While this approval means the tower will move forward with its conceptual design, a subcommittee will be responsible for ongoing dialogue regarding the specific design details of the new structure. The project scope,developed by JB Ventures and CBT Architects, calls for the preservation and meticulous restoration of the architecturally significant Massachusetts Avenue and Washington Street facades in addition to the construction of a 13 story tower at the rear of the original structure.
Despite the proposed preservation of the street-facing facades, the redevelopment of the Hotel Alexandra is controversial and has prompted both significant support and opposition from the South End community. Preservationists argue that preserving only the facade – commonly known as “facadism” or “facadectomy” – results in the loss of the building’s original intention: the craft of the building’s construction, its original use, and its neighborhood scale. Critics also assert that the construction of a modern hotel tower (at a height higher than the 45-foot limit currently allowed by the city’s zoning code) will detract from the character of this portion of the South End/Roxbury streetscape. Although there is disagreement over the best way to preserve the building, both sides can likely agree that the significantly deteriorated state of the building has created an urgent need to salvage what remains of this iconic structure.
To understand the rationale of the Commission’s decision, it is important to note the entire context of the Alexandra’s unique condition, specifically that of the interior infrastructure. The building has been abandoned between 40 and 50 years; the interior floor plates have the battle scars to prove it. Fire, water, vandals and scrappers have had their way with the property for decades. Preserving and building behind the original facade, while not a best practice, could quite possibly be the last remaining option for the Alexandra. City officials and neighbors alike fear that the landmark will meet the same fate of its former neighbor, the Ivory Bean House. Bostonians will recall that the Ivory Bean house met its date with the wrecking ball in 2011 due to public safety concerns related to the building’s neglect over the years.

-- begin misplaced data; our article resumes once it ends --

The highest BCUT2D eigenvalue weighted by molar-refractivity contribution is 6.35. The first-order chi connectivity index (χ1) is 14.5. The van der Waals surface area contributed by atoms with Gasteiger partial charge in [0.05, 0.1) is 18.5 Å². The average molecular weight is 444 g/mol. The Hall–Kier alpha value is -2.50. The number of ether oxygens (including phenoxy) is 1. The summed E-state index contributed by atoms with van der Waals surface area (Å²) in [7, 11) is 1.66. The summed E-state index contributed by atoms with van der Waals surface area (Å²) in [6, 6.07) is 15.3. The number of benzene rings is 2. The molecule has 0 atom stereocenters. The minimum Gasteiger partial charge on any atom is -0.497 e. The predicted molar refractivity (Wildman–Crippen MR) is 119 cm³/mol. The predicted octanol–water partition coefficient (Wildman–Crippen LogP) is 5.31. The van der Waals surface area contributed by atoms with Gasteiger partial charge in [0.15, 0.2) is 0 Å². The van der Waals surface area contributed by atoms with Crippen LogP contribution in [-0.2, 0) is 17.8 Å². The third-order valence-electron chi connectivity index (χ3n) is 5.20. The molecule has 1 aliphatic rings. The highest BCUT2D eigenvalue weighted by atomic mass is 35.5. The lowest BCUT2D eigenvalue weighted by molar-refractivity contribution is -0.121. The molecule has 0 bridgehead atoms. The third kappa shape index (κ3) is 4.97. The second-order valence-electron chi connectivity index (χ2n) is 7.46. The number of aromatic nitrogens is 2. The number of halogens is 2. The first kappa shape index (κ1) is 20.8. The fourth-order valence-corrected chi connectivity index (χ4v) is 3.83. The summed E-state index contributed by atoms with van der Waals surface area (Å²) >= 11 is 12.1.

The Commission’s decision to approve the tower addition was not easy; there was an extended period of collaboration regarding financial justification, establishing past precedent, and questioning the implications for future precedent. Ultimately, the Commission negotiated a modern architectural addition that maintains the neighborhood street scale utilizing setback, materials and contrast that, when viewed collectively from around the district, are interpreted as two unique structures that emphasize the grandeur of the original architecture. In the end, we as a commission and a community must reflect on the lessons learned from this project should not be forgotten; preventative measures to preserve historic structures throughout the city should be taken to prevent similar situations in the future. Intervention by way of “mothballing” and minimum maintenance is paramount to protecting our built heritage for the future. The city’s breakneck pace of development has seen countless examples of older or abandoned structures that were once thought of as outdated are seeing a new life in with the changing ways we live, work and play.